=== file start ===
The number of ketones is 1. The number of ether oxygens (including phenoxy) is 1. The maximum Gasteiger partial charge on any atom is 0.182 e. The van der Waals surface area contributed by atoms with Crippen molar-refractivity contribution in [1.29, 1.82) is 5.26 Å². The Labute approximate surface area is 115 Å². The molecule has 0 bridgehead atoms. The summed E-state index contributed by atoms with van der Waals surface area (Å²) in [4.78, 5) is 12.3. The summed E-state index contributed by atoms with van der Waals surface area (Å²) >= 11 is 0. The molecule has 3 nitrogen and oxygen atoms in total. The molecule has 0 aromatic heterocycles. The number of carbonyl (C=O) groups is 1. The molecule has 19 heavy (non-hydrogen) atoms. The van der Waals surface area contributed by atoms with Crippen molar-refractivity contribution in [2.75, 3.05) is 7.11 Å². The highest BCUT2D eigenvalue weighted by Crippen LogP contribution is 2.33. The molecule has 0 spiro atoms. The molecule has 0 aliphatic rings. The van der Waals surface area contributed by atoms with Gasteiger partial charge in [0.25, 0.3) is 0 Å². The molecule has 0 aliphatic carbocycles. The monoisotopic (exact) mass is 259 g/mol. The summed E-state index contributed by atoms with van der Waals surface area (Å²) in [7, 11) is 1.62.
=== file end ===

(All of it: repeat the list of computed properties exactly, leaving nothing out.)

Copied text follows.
The number of ketones is 1. The number of ether oxygens (including phenoxy) is 1. The maximum Gasteiger partial charge on any atom is 0.182 e. The van der Waals surface area contributed by atoms with Crippen molar-refractivity contribution in [1.29, 1.82) is 5.26 Å². The Labute approximate surface area is 115 Å². The molecule has 0 bridgehead atoms. The summed E-state index contributed by atoms with van der Waals surface area (Å²) in [4.78, 5) is 12.3. The summed E-state index contributed by atoms with van der Waals surface area (Å²) >= 11 is 0. The molecule has 3 nitrogen and oxygen atoms in total. The molecule has 0 aromatic heterocycles. The number of carbonyl (C=O) groups is 1. The molecule has 19 heavy (non-hydrogen) atoms. The van der Waals surface area contributed by atoms with Crippen molar-refractivity contribution in [2.75, 3.05) is 7.11 Å². The highest BCUT2D eigenvalue weighted by Crippen LogP contribution is 2.33. The molecule has 0 spiro atoms. The molecule has 0 aliphatic rings. The van der Waals surface area contributed by atoms with Gasteiger partial charge in [0.25, 0.3) is 0 Å². The molecule has 0 aliphatic carbocycles. The monoisotopic (exact) mass is 259 g/mol. The summed E-state index contributed by atoms with van der Waals surface area (Å²) in [7, 11) is 1.62.